By Barry Boyce
Senior Editor of the Shambhala Sun
When I visited Berkeley last month, one of the most stimulating conversations I had was with Dacher Keltner, founder and faculty director of The Greater Good, and a protégé of psychologist Paul Ekman. The Greater Good is a science center that clues people into how far evolutionary understanding has come from the simplistic notion of unbridled competition for survival as the summum bonum of human life. We’ve figured it out, and it’s simple: we need to get along to survive.
When I met Keltner, he seemed to have the easy manner and look of a surfer dude. (We didn’t get around to talking about whether he surfs or not, so I can’t confirm whether his sangfroid has anything to do with surfing.) I’ve been reading his new book Born to be Good and have been finding it both an enjoyable and eye-opening read. I’ll be doing a story for the Shambhala Sun later this year on compassion research and education and the book has been providing invaluable background.
Keltner makes it clear — based on scientific research (the currency and religion of modern times) — that we don’t always act in the pure pursuit of self-interest, and we don’t necessarily place material gain as a primary motivator in our lives. Yet, he pointed out to me, nearly all of the economists working in government, business, and academia — and quoted in the media — operate under the assumption that we do. The Greater Good, and the science it promotes, Keltner feels, will one day turn that assumption on its head. It will let people know that evolutionary studies have themselves evolved a great deal beyond the few commonplaces about survival of the fittest that we learned in our intro to bio course. That would be good.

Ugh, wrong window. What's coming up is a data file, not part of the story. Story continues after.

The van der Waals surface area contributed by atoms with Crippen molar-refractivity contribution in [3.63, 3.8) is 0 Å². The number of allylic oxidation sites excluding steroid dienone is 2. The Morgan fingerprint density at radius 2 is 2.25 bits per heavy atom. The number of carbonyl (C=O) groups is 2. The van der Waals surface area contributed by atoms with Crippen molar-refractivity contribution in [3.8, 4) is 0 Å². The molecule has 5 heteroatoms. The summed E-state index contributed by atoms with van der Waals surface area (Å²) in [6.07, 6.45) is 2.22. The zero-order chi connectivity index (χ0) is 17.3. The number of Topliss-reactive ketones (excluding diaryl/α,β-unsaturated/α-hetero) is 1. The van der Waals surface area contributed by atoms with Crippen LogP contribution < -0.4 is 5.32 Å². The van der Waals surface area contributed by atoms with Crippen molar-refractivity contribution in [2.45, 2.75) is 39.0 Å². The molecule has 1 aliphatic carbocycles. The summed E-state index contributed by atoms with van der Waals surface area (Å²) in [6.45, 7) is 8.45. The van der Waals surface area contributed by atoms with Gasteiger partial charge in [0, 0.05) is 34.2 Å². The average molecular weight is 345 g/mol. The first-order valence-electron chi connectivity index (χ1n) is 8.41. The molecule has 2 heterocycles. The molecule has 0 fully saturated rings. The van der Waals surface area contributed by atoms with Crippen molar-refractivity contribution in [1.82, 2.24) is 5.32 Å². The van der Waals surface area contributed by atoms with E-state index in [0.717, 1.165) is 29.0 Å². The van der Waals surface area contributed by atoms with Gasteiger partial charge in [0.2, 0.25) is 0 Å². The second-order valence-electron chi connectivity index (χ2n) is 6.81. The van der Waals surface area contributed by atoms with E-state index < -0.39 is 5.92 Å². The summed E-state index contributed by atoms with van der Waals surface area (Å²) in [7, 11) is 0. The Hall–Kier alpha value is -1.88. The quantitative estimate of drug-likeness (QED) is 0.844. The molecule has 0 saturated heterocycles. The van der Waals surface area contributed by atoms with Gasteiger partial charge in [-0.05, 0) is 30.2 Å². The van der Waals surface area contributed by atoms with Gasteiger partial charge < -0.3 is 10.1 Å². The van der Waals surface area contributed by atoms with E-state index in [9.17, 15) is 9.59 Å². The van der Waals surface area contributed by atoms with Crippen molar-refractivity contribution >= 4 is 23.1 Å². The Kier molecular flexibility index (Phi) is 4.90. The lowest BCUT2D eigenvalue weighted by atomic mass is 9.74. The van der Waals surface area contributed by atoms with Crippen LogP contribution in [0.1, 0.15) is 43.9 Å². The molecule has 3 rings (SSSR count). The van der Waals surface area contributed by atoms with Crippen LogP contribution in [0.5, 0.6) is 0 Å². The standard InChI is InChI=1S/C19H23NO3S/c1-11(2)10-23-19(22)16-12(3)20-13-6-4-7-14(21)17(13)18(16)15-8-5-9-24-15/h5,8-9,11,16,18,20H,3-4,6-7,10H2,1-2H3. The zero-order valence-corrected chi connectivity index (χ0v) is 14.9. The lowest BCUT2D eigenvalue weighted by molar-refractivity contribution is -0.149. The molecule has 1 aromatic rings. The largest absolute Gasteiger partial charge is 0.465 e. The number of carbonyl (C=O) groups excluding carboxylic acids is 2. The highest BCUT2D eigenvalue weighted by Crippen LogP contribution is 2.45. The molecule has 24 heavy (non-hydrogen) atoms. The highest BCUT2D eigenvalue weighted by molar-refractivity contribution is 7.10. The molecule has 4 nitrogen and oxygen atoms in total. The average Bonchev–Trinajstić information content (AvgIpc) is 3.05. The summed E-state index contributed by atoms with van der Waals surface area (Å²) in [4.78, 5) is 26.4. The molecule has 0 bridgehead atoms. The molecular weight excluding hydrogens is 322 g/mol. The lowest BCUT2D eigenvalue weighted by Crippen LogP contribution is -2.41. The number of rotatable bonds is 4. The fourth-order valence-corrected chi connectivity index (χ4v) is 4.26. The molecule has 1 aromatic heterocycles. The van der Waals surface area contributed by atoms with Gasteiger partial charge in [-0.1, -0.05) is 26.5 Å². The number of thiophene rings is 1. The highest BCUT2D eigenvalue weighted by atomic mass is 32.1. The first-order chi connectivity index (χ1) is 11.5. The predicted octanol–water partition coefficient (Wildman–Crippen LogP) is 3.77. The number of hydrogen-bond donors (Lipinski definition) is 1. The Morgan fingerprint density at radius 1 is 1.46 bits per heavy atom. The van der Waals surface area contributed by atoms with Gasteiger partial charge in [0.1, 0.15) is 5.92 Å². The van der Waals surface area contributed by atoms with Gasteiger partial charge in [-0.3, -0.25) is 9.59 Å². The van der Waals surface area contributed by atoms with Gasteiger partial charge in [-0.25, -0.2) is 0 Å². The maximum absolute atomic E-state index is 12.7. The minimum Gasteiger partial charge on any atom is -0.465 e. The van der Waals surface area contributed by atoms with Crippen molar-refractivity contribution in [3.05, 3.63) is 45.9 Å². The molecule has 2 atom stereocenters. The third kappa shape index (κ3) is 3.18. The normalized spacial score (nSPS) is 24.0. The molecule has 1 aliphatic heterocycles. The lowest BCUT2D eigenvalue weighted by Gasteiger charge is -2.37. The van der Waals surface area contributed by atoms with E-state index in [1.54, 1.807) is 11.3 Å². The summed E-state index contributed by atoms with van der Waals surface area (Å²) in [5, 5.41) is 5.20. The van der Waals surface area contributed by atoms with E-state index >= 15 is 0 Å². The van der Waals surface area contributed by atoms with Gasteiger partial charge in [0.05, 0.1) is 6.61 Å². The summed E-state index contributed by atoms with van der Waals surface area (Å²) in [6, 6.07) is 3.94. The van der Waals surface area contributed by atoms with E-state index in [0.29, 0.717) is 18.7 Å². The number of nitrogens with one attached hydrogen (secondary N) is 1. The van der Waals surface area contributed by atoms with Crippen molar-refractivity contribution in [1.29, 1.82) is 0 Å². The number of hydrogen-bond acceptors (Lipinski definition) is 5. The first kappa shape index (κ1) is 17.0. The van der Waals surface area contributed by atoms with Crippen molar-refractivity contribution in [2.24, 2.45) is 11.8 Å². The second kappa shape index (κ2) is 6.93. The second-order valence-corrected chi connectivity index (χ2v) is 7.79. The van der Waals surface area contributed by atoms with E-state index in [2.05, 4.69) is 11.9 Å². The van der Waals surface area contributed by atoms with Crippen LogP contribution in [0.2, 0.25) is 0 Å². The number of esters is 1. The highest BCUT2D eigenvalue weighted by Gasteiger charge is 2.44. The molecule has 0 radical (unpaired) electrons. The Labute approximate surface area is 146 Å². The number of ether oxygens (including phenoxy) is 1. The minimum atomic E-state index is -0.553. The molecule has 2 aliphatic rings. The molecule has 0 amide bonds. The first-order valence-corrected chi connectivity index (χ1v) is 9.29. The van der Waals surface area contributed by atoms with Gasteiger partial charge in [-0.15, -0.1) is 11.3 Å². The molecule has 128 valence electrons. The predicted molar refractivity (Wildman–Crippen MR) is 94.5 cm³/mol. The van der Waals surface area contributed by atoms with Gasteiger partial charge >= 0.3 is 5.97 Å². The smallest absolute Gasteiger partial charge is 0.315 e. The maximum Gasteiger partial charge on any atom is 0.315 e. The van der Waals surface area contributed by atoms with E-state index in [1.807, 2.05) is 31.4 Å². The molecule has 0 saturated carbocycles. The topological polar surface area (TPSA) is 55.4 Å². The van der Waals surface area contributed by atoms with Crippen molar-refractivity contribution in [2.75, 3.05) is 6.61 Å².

A big focus for the Greater Good is on how to change the environment of our classrooms. (The center’s director, Christine Carter, specializes in education.) It makes me wonder about these spelling bees that are so popular on TV and in the movies these days. We get to watch the drama of children pitted against each other in a struggle to spell “Laodicean.” (You can look it up here). Now, I’m for excellence as much as the next person, but how about something that shows children working together for a common cause. I don’t know about you, but being thrown together and pitted against my classmates for so so many years helped to make school no fun at all.
Do you have any stories, life experiences, or observations about the damning effects of unbridled competition? Or the beneficial effects of cooperation? Or a lovely blending of the two?